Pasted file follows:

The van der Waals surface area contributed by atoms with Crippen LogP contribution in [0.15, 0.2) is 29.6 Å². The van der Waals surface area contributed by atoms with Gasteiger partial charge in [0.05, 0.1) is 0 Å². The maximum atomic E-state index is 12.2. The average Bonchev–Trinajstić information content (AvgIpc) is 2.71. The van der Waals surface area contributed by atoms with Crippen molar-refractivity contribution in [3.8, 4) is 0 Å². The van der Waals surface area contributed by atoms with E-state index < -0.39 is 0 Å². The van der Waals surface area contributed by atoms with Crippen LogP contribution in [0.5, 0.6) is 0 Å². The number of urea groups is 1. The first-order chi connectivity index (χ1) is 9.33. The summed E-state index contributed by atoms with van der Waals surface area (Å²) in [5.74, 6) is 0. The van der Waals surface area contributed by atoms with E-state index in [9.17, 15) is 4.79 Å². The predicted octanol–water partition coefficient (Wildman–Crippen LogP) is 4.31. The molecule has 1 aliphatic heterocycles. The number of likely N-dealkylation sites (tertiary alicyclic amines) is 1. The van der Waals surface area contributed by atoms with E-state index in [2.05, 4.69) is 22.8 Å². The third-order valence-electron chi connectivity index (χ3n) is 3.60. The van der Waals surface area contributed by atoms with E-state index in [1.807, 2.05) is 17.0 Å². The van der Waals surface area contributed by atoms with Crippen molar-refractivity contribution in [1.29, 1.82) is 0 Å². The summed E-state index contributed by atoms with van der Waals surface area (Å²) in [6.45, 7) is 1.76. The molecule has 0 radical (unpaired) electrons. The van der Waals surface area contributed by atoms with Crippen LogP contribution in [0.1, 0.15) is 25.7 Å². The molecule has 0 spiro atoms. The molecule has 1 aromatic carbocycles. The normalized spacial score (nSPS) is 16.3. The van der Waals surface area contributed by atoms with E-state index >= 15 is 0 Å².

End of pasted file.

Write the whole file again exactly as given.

The van der Waals surface area contributed by atoms with Crippen LogP contribution in [0.15, 0.2) is 29.6 Å². The van der Waals surface area contributed by atoms with Gasteiger partial charge in [0.05, 0.1) is 0 Å². The maximum atomic E-state index is 12.2. The average Bonchev–Trinajstić information content (AvgIpc) is 2.71. The van der Waals surface area contributed by atoms with Crippen molar-refractivity contribution in [3.8, 4) is 0 Å². The van der Waals surface area contributed by atoms with E-state index < -0.39 is 0 Å². The van der Waals surface area contributed by atoms with Crippen LogP contribution in [0.5, 0.6) is 0 Å². The number of urea groups is 1. The first-order chi connectivity index (χ1) is 9.33. The summed E-state index contributed by atoms with van der Waals surface area (Å²) in [5.74, 6) is 0. The van der Waals surface area contributed by atoms with E-state index in [9.17, 15) is 4.79 Å². The predicted octanol–water partition coefficient (Wildman–Crippen LogP) is 4.31. The molecule has 1 aliphatic heterocycles. The number of likely N-dealkylation sites (tertiary alicyclic amines) is 1. The van der Waals surface area contributed by atoms with E-state index in [2.05, 4.69) is 22.8 Å². The third-order valence-electron chi connectivity index (χ3n) is 3.60. The van der Waals surface area contributed by atoms with E-state index in [1.807, 2.05) is 17.0 Å². The van der Waals surface area contributed by atoms with Crippen molar-refractivity contribution in [1.29, 1.82) is 0 Å². The summed E-state index contributed by atoms with van der Waals surface area (Å²) in [6.45, 7) is 1.76. The molecule has 0 radical (unpaired) electrons. The van der Waals surface area contributed by atoms with Crippen LogP contribution in [0.1, 0.15) is 25.7 Å². The molecule has 0 spiro atoms. The molecule has 1 aromatic carbocycles. The normalized spacial score (nSPS) is 16.3. The van der Waals surface area contributed by atoms with E-state index >= 15 is 0 Å².